2) Lie on one side with your body in a straight line and with the lower arm extended under your head. Engage core muscles and ensure that you are balanced (you may place your upper hand in front of you to help balance, but it is better on your thigh or hip. Raise both legs vertically as high as you can and hold. Without lowering the lower leg, raise the upper leg higher and hold. Then start circling the upper leg in small circles, ensuring that core muscles remain engaged and balance is maintained, with all leg movement coming only from the hip. Repeat for 5-7 circles then bring the legs back together again (the lower leg still held up) and lower back to the ground. Repeat on the other side. The release position is to draw the legs up towards the chest and hug the back of the thighs.
3) Lie on your front with your upper body supported on your elbows, directly below your shoulders. Engage core muscles and then, from the knees or the feet, raise your body up so that it is in a straight line. Hold this position for 5-7 slow breaths then lower back to the ground. The release position is child's pose.
4) Sitting down, drawn the legs up and extend the arms straight forward. Engage core muscles then, breathing out, slowly lower the body half way towards the ground. At the half way position, rotate the upper body first to the left then to the right then either continue slowly to the ground and extend the arms above your head, or sit up again back to the starting position. If fully extended, bring the arms back over the head, starting to sit up again when the arms are vertical. Repeat slowly 5-7 times. The release position is lying flat on the ground, either with arms alongside the body or with them extended back over the head.
Q: Does it work?
A: This would seem to be the crucial question. If you attend a class, you might find that things go rather slowly and gently and the exercises don't leave you puffing or sweating very much. I also find that we spend a long time in the recovery poses. Each exercise can be made harder depending on which level you use and, in particular, how slowly you do it (many people, for example, can rattle off 20-40 press-ups at speed, but 5-10 going as slowly as you can is quite hard work). But perhaps it is this apparent gentleness that makes it work – maybe we need to do some training slowly and in control, instead of bashing off at full speed all the time.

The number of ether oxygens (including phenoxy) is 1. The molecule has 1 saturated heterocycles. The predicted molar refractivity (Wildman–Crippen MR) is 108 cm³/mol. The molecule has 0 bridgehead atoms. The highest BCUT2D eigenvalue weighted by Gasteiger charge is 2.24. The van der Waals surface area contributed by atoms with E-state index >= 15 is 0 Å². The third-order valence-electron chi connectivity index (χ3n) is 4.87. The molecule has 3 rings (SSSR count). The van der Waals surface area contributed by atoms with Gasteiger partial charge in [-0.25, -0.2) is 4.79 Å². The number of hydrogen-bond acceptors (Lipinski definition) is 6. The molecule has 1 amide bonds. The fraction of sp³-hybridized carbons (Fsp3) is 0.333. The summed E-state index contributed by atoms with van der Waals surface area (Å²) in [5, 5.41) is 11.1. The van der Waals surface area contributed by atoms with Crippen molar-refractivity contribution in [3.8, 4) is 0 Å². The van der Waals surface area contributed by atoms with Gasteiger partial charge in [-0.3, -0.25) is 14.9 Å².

It is sometimes hard to remember to engage the core muscles, especially the pelvic floor, but this seems to be the key to the regime working. I suspect that if the exercises are done without these core muscles engaged, they are not very effective.
My teacher certainly looks sleek, healthy and toned, and she can do all the exercises at level 4 or 5. On the other hand, she is not a very good runner, but this simply shows that any exercise programme needs to include several different aspects, of which Pilates could be one. I feel that Pilates works for me but, on the other hand, I have made quite a number of changes to my overall training programme this year so it is difficult to identify what percentage of any improvement is attributable to Pilates and what to the other training changes. The only difficulty I find is that I am the token bloke in a class of middle-aged women (with the exception of the teacher, who is young), who bring a whole new meaning to the word "sanctity" but, otherwise, I think it's well worth the one hour per week it requires.
Q: How do I find out more and start exercising?
A: Many places offer Pilates courses, including gyms, and there are evening courses all over the place. A typical course, in a group of 5-10 people, will cost £5 and last for about an hour and, for the seriously rich, you can have private tuition from around £40 with some teachers willing to make home visits. It is worth finding a course with a qualified teacher and one with which you feel comfortable (a good teacher should, for example, be willing to correct your individual mistakes, as well as talking to the class as a whole).
The Pilates Institute (www.pilates-institute.com, 0207 253 3177) or the Pilates Foundation (www.pilatesfoundation.com, 0707 178 1859) can give further advice and help you find a teacher. There are also many books on the market which cover the exercises and explain how to do them, but you might find it easier to attend a class so that the teacher can talk you through each exercise carefully and in detail. The cheapskate way to do it, of course, is to attend a class for a while until you've learnt the techniques and exercises, then give up and do it at home. But this is rather unsporting and, anyway, if you don't have a class to attend regularly, you might simply forget to do the exercises at all.
Q: Do you stand by everything you have just written?
A: This short article has been aimed just to give you a flavour of Pilates, what it involves and what the benefits might be. It does not claim to have described the exercises fully nor necessarily correctly, your statutory rights are not affected and the editor's decision is final. To find out more and take it up, a good teacher is the way to go.